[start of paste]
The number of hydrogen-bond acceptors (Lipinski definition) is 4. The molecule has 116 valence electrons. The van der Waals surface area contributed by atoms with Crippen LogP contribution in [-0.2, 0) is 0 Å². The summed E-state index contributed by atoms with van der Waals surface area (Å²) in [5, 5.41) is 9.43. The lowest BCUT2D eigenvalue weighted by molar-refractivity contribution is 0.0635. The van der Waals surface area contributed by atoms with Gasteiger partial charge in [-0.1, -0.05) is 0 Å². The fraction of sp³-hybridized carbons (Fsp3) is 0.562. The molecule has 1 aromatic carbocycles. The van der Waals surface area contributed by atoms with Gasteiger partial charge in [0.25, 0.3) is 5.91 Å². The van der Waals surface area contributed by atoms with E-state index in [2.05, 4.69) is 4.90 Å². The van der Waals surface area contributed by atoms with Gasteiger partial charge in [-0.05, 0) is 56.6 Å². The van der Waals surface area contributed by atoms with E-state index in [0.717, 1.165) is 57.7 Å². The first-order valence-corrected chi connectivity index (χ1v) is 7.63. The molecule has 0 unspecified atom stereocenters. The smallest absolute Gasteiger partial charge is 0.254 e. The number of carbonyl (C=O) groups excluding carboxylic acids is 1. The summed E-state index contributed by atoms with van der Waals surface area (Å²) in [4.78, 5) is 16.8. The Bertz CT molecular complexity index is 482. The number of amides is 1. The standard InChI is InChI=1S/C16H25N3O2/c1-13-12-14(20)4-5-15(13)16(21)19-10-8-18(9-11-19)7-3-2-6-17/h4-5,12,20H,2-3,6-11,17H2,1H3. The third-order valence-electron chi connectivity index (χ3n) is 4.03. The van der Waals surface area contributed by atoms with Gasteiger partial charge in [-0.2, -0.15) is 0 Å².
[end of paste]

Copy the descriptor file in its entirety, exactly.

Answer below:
The number of hydrogen-bond acceptors (Lipinski definition) is 4. The molecule has 116 valence electrons. The van der Waals surface area contributed by atoms with Crippen LogP contribution in [-0.2, 0) is 0 Å². The summed E-state index contributed by atoms with van der Waals surface area (Å²) in [5, 5.41) is 9.43. The lowest BCUT2D eigenvalue weighted by molar-refractivity contribution is 0.0635. The van der Waals surface area contributed by atoms with Gasteiger partial charge in [-0.1, -0.05) is 0 Å². The fraction of sp³-hybridized carbons (Fsp3) is 0.562. The molecule has 1 aromatic carbocycles. The van der Waals surface area contributed by atoms with Gasteiger partial charge in [0.25, 0.3) is 5.91 Å². The van der Waals surface area contributed by atoms with E-state index in [2.05, 4.69) is 4.90 Å². The van der Waals surface area contributed by atoms with Gasteiger partial charge in [-0.05, 0) is 56.6 Å². The van der Waals surface area contributed by atoms with E-state index in [0.717, 1.165) is 57.7 Å². The first-order valence-corrected chi connectivity index (χ1v) is 7.63. The molecule has 0 unspecified atom stereocenters. The smallest absolute Gasteiger partial charge is 0.254 e. The number of carbonyl (C=O) groups excluding carboxylic acids is 1. The summed E-state index contributed by atoms with van der Waals surface area (Å²) in [4.78, 5) is 16.8. The Bertz CT molecular complexity index is 482. The number of amides is 1. The standard InChI is InChI=1S/C16H25N3O2/c1-13-12-14(20)4-5-15(13)16(21)19-10-8-18(9-11-19)7-3-2-6-17/h4-5,12,20H,2-3,6-11,17H2,1H3. The third-order valence-electron chi connectivity index (χ3n) is 4.03. The van der Waals surface area contributed by atoms with Gasteiger partial charge in [-0.2, -0.15) is 0 Å².